Hey, what is this switch for?

by Volker Weber

We've now learned more about the outage at 365 Main's San Francisco datacenter that knocked some of the Web's most popular sites offline. The latest theory: An employee, reportedly drunk, hit the emergency-power-off switch in 365 Main's Colo 4 room.

Want to hire an operator with a drinking problem?

More >

[via Barry]

Update: Time and again it proves that good stories don't have to be true. :-)


and I always thought Bill would of done something like that...

Paul Mooney, 2007-07-25

Want to hire an operator with a drinking problem?

Should be readily available in vast numbers once Vattenfall have done their homework ;-)

Frank Dröge, 2007-07-25

What I don't understand is how all of these huge e-commerce sites have no "hot site" disaster recovery plan.

Ed Brill, 2007-07-25

Think they started serving Guinness in datacenters? I wonder where they got the idea.

Vitor Pereira, 2007-07-25

I investigated this a bit further, since we are particularly sensitive to power-outage problems around here at the moment, and it does seem that there may have been a more general power outage problem in that area of San Francisco.

Of course there would/ should have been redundant power systems and backup servers in place, but as someone pointed out elsewhere on that site, if someone has physical access to the servers and heaves the plugs out, there is not a lot you can do...

Which does beg the question; unless you have a duplicated 'nuclear missile keys' type arrangement, there is always going to be some one individual with sufficient access privilege to take out an entire data centre if they feel they want to - how safe are any of our web presences?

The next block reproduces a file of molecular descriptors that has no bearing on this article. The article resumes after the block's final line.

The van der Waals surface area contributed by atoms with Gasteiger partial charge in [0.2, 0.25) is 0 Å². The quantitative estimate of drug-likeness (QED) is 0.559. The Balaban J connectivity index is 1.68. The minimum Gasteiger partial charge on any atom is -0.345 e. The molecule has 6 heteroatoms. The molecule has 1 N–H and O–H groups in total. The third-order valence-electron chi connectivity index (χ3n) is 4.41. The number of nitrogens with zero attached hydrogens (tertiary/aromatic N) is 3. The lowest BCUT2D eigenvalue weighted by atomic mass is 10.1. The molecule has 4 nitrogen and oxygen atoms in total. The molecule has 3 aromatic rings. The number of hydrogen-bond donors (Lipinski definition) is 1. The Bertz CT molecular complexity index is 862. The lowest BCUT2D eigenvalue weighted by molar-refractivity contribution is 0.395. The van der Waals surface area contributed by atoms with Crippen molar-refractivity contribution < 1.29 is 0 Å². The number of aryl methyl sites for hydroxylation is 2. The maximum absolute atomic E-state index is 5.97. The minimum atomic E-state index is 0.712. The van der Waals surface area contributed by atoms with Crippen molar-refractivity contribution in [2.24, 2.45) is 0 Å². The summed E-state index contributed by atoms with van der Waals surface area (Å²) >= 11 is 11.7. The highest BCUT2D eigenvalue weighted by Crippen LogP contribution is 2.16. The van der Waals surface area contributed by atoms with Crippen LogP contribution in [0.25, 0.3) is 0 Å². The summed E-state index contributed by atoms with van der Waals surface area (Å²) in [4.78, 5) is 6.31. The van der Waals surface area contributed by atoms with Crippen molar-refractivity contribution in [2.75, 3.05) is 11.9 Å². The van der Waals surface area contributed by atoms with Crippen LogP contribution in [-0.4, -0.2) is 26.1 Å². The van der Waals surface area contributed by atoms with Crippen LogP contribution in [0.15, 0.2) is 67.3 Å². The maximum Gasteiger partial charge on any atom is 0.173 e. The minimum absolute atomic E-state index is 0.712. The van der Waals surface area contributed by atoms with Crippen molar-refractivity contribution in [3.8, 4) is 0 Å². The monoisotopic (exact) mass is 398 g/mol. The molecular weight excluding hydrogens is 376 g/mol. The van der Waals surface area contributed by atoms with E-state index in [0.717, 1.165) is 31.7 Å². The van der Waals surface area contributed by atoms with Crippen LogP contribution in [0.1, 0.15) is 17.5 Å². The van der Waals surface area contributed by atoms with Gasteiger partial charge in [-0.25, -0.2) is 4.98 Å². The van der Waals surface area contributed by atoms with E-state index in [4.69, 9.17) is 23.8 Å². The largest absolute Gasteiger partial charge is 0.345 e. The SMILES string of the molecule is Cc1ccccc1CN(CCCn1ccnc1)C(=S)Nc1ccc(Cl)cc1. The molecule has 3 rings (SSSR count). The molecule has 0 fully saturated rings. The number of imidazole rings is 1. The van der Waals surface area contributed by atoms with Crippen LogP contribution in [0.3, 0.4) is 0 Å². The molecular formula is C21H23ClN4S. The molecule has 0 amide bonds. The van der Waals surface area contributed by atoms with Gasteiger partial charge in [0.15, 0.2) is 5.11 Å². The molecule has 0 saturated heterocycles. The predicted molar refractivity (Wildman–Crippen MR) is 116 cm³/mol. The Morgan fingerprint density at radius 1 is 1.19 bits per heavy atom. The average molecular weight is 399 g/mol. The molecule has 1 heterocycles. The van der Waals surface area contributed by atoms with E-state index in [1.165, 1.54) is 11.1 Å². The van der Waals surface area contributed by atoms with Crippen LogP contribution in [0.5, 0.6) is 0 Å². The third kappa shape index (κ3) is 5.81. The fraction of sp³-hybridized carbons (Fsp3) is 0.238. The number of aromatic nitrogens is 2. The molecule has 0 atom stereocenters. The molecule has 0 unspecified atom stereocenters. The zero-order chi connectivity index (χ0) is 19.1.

Nick Daisley, 2007-07-25

Vitor, I heard that Rob Novak was giving a presentation at the data center. Since the "hey, let's order 80 pints of Guinness" worked just great in Dublin, he thought he'd try that stunt again. The rest is history ...

Joerg Michael, 2007-07-25

Don't mention 'that' button! Especially when architects and health & safety guys get together. Architect said we had to have one in our new Data Centre - H&S guys said it HAD to be at the door so could be pressed 'in an emergency' when the last person was running from the room (fire etc).

Only problem was, it was a single push button located right beside the light switches and door exit button..... and these guys have degrees!!!

Finally got it moved and still had a battle getting a double action set-up (lift cover and THEN press the button).

No amount of resilliance would cater for someone pressing the button. Even with a DC site failover.

Oh the joys......

Sean Murphy, 2007-07-25

Heard about this earlier from a colleague:

One cable collapses, plunging Barcelona into total darkness .

Puts the DC power button into the halfpenny place...

Sean Murphy, 2007-07-25

FWIW, the "drunken operator" theory has been debunked... mentioned, for example, here

Ed Brill, 2007-07-25

Interesting week so far. First the shake (4.2) and then power-out's. What's next?

My company hosts at 365. According to the post-mortem we've received, one of the two backup-generators did not kick in sending all load to the second backup which subsequently overloaded when two other generators (of 10 total) failed. Sounds like they need a third backup. ;-)

Sascha Siekmann, 2007-07-26

Our power kill button was located behind the door, which had no stop, so if you opened it and forgot about it, it would swing and hit the button. Least for the first year it was never connected to the fuse panel, and finally moved when someone got sick of restarting servers.

Bryan McDade, 2007-07-26

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